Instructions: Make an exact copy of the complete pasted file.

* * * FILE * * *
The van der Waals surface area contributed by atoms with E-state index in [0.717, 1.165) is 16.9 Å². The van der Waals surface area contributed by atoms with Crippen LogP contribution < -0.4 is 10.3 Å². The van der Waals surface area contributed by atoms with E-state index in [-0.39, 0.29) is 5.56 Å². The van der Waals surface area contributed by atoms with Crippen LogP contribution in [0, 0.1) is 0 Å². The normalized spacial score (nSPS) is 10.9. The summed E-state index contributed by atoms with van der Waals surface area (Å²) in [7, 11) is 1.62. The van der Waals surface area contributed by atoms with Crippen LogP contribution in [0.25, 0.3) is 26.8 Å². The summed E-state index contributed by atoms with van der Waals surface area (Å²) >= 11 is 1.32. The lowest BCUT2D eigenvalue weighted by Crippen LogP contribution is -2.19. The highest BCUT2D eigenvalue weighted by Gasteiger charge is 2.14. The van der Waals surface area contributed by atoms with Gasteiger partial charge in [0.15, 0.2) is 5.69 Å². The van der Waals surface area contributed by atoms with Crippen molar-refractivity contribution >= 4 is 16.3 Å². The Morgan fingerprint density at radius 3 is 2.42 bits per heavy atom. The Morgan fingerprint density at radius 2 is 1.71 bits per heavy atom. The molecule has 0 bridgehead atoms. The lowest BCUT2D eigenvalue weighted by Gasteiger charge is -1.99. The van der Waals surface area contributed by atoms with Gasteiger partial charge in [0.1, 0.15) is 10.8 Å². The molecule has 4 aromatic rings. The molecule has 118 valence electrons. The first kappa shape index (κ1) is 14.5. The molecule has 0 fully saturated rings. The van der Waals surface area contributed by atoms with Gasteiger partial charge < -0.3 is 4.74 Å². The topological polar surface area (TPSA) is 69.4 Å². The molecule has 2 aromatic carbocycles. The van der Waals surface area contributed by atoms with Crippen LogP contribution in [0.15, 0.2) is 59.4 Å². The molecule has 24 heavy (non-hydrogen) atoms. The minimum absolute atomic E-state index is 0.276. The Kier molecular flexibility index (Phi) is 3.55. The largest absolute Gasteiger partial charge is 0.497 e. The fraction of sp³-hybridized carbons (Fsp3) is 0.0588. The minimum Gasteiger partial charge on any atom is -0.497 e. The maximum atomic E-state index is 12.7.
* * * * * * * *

The van der Waals surface area contributed by atoms with E-state index in [0.717, 1.165) is 16.9 Å². The van der Waals surface area contributed by atoms with Crippen LogP contribution < -0.4 is 10.3 Å². The van der Waals surface area contributed by atoms with E-state index in [-0.39, 0.29) is 5.56 Å². The van der Waals surface area contributed by atoms with Crippen LogP contribution in [0, 0.1) is 0 Å². The normalized spacial score (nSPS) is 10.9. The summed E-state index contributed by atoms with van der Waals surface area (Å²) in [7, 11) is 1.62. The van der Waals surface area contributed by atoms with Crippen LogP contribution in [0.25, 0.3) is 26.8 Å². The summed E-state index contributed by atoms with van der Waals surface area (Å²) >= 11 is 1.32. The lowest BCUT2D eigenvalue weighted by Crippen LogP contribution is -2.19. The highest BCUT2D eigenvalue weighted by Gasteiger charge is 2.14. The van der Waals surface area contributed by atoms with Gasteiger partial charge in [0.15, 0.2) is 5.69 Å². The van der Waals surface area contributed by atoms with Crippen molar-refractivity contribution >= 4 is 16.3 Å². The Morgan fingerprint density at radius 3 is 2.42 bits per heavy atom. The Morgan fingerprint density at radius 2 is 1.71 bits per heavy atom. The molecule has 0 bridgehead atoms. The lowest BCUT2D eigenvalue weighted by Gasteiger charge is -1.99. The van der Waals surface area contributed by atoms with Gasteiger partial charge in [0.1, 0.15) is 10.8 Å². The molecule has 4 aromatic rings. The molecule has 118 valence electrons. The first kappa shape index (κ1) is 14.5. The molecule has 0 fully saturated rings. The van der Waals surface area contributed by atoms with Gasteiger partial charge < -0.3 is 4.74 Å². The topological polar surface area (TPSA) is 69.4 Å². The molecule has 2 aromatic carbocycles. The van der Waals surface area contributed by atoms with Crippen LogP contribution in [0.15, 0.2) is 59.4 Å². The molecule has 24 heavy (non-hydrogen) atoms. The minimum absolute atomic E-state index is 0.276. The Kier molecular flexibility index (Phi) is 3.55. The largest absolute Gasteiger partial charge is 0.497 e. The fraction of sp³-hybridized carbons (Fsp3) is 0.0588. The minimum Gasteiger partial charge on any atom is -0.497 e. The maximum atomic E-state index is 12.7.